Tuesday, May 20, 2008

Gestational diabetes ups obesity risk in offspring

NEW YORK (Reuters Health) - Children born to mothers who developed diabetes during pregnancy are more likely to be overweight or obese than their peers, according to a new study.

However, treatment of so-called gestational diabetes reduces the risk.

Dr. Teresa A. Hillier and her colleagues studied nearly 10,000 mother-child pairs enrolled in Kaiser Permanente plans in Hawaii and in the Pacific Northwest during the period from 1995 to 2000. Women with preexisting diabetes were excluded.

Follow-up with the children 5 to 7 years later revealed a significant association between their weight and their mothers' blood glucose levels when tested during pregnancy, the researchers report in the medical journal Diabetes Care.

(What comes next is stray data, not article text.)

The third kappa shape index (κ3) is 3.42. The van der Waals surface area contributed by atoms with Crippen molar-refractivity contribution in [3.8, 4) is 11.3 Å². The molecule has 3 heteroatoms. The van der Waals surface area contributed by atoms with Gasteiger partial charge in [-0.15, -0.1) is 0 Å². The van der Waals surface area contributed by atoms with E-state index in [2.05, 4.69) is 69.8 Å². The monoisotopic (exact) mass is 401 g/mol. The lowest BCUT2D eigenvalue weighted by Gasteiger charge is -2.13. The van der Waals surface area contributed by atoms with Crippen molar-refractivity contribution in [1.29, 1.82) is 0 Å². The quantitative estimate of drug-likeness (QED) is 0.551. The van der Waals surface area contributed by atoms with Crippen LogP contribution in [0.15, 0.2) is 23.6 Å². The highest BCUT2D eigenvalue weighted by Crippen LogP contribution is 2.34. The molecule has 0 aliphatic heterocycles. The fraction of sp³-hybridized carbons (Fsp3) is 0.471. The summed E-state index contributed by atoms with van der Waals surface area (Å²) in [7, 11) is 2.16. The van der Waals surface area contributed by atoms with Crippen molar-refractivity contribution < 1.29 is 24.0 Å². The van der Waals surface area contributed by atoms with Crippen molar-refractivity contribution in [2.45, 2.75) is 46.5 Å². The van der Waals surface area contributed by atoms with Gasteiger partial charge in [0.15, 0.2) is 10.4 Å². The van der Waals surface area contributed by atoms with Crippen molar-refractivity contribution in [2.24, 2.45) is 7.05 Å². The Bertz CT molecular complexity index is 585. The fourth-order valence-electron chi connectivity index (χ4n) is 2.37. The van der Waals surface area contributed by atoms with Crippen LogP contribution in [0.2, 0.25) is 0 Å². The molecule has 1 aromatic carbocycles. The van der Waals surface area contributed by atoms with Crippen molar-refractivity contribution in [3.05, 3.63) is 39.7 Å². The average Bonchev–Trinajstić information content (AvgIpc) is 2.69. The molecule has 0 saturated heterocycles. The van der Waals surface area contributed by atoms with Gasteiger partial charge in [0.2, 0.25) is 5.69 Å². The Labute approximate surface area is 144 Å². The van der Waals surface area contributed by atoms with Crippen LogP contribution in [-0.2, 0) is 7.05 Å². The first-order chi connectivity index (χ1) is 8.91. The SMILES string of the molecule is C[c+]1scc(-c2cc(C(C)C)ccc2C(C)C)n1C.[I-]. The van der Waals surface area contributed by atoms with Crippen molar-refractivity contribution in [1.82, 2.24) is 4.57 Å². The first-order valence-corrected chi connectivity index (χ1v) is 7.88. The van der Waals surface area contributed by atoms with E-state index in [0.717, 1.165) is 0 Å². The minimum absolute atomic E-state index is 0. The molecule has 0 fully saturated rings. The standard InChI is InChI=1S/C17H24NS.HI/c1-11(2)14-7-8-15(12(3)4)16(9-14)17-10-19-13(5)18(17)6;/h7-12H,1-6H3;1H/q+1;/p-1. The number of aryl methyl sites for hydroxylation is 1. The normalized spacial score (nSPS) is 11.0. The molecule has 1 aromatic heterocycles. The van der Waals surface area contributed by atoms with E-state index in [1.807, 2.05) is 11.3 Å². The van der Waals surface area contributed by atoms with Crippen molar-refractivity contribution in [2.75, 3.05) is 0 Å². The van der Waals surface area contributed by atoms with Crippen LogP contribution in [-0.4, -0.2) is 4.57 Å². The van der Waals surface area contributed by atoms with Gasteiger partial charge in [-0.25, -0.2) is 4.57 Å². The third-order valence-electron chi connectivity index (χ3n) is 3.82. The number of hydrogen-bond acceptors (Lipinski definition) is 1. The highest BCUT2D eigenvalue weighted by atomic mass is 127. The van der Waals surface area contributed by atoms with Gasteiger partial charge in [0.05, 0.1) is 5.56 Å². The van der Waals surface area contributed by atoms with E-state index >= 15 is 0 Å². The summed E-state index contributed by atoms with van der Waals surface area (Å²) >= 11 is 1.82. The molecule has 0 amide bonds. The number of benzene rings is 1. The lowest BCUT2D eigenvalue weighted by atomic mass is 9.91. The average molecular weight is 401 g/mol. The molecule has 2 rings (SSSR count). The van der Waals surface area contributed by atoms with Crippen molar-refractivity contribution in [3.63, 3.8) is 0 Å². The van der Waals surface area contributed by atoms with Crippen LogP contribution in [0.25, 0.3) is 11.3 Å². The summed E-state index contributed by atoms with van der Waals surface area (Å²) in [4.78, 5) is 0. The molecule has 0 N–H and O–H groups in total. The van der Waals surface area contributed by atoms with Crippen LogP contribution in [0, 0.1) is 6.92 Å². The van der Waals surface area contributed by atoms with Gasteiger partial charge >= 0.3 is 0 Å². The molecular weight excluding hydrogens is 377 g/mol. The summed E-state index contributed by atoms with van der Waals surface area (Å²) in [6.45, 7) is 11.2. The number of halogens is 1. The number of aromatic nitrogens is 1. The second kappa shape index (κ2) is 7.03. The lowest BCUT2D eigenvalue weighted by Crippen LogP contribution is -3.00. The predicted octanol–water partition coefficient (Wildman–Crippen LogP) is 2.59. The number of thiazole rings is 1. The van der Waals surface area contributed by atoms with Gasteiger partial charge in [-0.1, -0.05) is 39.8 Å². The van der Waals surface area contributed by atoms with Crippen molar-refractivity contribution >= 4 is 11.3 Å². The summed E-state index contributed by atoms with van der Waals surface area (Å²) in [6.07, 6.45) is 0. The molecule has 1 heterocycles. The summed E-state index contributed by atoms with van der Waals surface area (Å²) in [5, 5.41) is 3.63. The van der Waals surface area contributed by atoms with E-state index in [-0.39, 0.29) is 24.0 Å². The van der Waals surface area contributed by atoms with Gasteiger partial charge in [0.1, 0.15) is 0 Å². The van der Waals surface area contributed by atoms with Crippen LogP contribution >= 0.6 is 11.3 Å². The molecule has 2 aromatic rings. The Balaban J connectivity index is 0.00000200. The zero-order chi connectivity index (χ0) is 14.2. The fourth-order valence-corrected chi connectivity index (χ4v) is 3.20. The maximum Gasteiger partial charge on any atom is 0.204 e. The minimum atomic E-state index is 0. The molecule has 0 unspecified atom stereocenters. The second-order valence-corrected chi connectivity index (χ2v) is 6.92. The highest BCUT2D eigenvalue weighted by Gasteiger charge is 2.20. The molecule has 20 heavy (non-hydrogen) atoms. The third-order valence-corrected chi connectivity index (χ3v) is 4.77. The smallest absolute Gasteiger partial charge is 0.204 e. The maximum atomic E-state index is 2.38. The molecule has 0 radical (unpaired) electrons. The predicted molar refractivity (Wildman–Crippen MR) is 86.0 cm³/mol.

Specifically, a child was 28 percent more likely to be overweight or obese when the glucose level of the mother during pregnancy was in the top range rather than the lowest.

According to Hillier's team, the trend remained significant after factoring in maternal weight gain, maternal age, number of pregnancies, ethnicity, and birth weight.

However, further analysis showed that the risk of obesity was not significantly increased among children born to mothers with treated gestational diabetes.

"Our results suggest that 'metabolic imprinting' of the future child for obesity occurs with one or more abnormalities on an oral glucose tolerance test," Hillier and her associates conclude. "The risk is modifiable by treating gestational diabetes."

SOURCE: Diabetes Care, September 2007.

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